The Inbetweeners


The film-of-the-sitcom is one of the more unheralded genres in cinema.
It‘s illustrative that 40 years ago, whereas the low budget work that transformed the American film industry was Easy Rider, the British equivalent was about an altogether less glamorous form of transport: On The Buses.
Made by Hammer for £ 90, 000, the first On The Buses film made over £ 1 million, and out-sold Diamonds Are Forever.
Not surprisingly, this, um, runaway success sparked a gold rush.
The following year, Steptoe & Son outsold Dirty Harry. 1973 saw the release of NINE films based on sitcoms.
Bless This House, Man About The House, Dad’s Army, Love Thy Neighbour, Father Dear Father, Porridge, and Rising Damp all eventually became feature films.
A trip to school camp in Please Sir ! inspired the imaginative sub-genre: the sitcom on holiday.
In the George & Mildred movie (six words you never thought you’d read), they ‘enjoyed’ a romantic weekend away.
The Likely Lads went touring. Are You Being Served ? took a package trip to the “Costa Plonka.”
Thanks to the variable (ie, dire) quality of these notoriously thin, over-ambitious adaptations, by the early 80s, the genre had seemingly become irrevocably tarnished.
But in 1997, the astonishing success of Bean proved British TV comedies could still provide a rich seam of material – and make someone rich. Bean and Mr Bean’s Holiday Movie grossed over $ 400 million worldwide.
Ali G Indahouse and Guest House Paradiso (based on Bottom) made money. The lamentable Kevin & Perry Go Large took £ 10million.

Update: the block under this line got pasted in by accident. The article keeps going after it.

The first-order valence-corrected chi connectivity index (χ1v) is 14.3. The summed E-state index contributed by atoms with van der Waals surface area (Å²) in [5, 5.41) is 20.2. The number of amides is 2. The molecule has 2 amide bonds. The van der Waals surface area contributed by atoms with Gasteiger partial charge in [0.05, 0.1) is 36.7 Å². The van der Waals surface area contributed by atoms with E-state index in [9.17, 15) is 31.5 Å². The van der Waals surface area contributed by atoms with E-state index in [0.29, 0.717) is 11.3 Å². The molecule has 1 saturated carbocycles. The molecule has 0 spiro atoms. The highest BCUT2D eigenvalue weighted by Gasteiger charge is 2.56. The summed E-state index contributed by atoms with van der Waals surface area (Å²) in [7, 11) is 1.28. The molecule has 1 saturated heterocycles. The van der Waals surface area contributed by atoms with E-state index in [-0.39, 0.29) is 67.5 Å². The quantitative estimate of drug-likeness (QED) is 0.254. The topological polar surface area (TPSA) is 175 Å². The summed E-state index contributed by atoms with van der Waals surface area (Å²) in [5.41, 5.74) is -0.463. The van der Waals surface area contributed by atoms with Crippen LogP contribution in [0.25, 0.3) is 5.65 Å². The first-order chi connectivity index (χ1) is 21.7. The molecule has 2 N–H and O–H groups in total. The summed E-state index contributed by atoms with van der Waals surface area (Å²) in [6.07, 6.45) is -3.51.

All of which makes The Inbetweeners: The Movie rather less of a quantum leap than it first might have appeared.
The engagingly puerile, brilliantly plausible suburban sitcom about four sixth-formers (‘inbetween’ school and adulthood) closed its last series with a record 3 million viewers on E4 and has sold over 1.5 million DVDs.
Although the budget is low (around £ 3.5m), aspirations for the film are huge.
The show’s writers/creators, Iain Morris and Damon Beesley, talk of wanting to make a British equivalent of Ferris Bueller’s Day Off or American Pie.
On set in Spain, producer Chris Young (Gregory’s Two Girls) stresses their intention to make “a stand alone film” that people who’ve never seen the TV series can go and see at the Odeon Leicester Square.
“St Trinians is not a film I have any respect for or interest in,” he says mildly. “But in spite of being crap, it took £ 12 million. There are lots of American films that 12-20 year old kids want to go. I want to show we can make them here.”
With a deal with Entertainment to open the film on 400 screens nationwide, and an Alan Partridge film also in the pipeline, the financial and artistic viability of the film-of-the-sitcom genre is about to be tested again. 

WE ARE IN Magaluf, which for logistical reasons is doubling for Malia in Crete, where the four Inbetweeners are taking their first lads’ holiday.
It is essentially a reprise of Will’s riposte in series two when Simon suggests they use a school trip to Swanage to “try and get off with the local girls or try and get some booze.” “Everything we’re shit at, except by the seaside.”
Beesley tells me you find groups of 150 kids from a single college arranging trips to Malia. For others, Magaluf is hell.
Scandavian stag parties and squaddies on leave from Afghanistan crawl from lapdance bars to “Fun Pubs” which, frankly, look like no fun at all.
One night in the “EastEnders Kareoke pub” next to the cast’s 8 euros a night hotel, a bloke in a Spongebob Squarepants costume was seen fighting a penguin. Well, a bloke in a penguin costume presumably. Hopefully.